For my columns, I utterly ignore quarterly numbers unless the company in question is large-cap and profitable. Almost none of the companies we cover here are profitable. And I have no intention of changing any habits in this regard, and will not write and publish around earnings (loss) announcements for small-cap companies.
(2) Getting up in arms about Orphan Drug Designations. These should never be a sole impetus to enter a biotech stock! Getting an ODD does incur perquisites that sweeten prospects for your company, but folks these are invariably baked into equity prices before ODD is given. It’s not hard to predict which agents for what indications will fetch ODD. Google wiki for the disease in question and look up prevalence. If fewer than 200,000 Americans have the malady, it’s going to get ODD almost invariably. The FDA, ever inertiatic, may take some time to bestow ODD, but getting it just isn’t news. ODD can be a good supporting reason to enter a stock, but heavy weather over it is totally unwarranted.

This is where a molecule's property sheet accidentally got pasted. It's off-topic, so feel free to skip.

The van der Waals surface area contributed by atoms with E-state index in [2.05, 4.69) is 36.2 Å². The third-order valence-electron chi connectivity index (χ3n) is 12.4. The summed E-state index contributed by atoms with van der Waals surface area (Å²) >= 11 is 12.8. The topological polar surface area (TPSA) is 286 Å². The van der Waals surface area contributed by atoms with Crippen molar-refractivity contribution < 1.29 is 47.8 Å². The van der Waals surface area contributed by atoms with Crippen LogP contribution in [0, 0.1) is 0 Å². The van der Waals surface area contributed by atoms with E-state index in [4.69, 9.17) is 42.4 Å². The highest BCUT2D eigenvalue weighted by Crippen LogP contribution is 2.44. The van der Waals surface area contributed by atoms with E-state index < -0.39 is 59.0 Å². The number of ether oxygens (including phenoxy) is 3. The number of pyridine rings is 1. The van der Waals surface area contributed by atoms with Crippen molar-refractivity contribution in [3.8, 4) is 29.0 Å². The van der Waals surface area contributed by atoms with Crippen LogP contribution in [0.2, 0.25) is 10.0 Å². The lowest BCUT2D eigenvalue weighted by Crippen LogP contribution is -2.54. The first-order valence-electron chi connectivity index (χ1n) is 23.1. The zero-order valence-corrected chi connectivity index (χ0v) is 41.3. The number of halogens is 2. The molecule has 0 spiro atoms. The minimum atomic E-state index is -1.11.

(3) Leaving profits of 25 percent or more on the table without mulling. Immediately, detractors will pounce and claim I am advocating short-term horizons and exiting after 25 percent gains. That’s not at all what I am saying. What I AM saying is that biotech is volatile, labile, swoon-prone: it’s a sector where periodic swandives are virtually assured. For certain biotechs, I admit to being a near perma-bull, but these are few. For other picks, if share price has risen by at least 25 percent, I think you should at least ask yourself: Do I ring the register and possibly re-enter later? The goal is to make money isn’t it? And I believe that for gains of more than 25 percent, your contemplation should be proportionately more intense. Are you sure of your thesis that this pick is going higher? It may be: often it is not without a cooling off. If you plan to leave 75-100 percent gains on the table, you need to be utterly cocksure. As Jim Cramer says: Bulls make money, bears make money, hogs get slaughtered.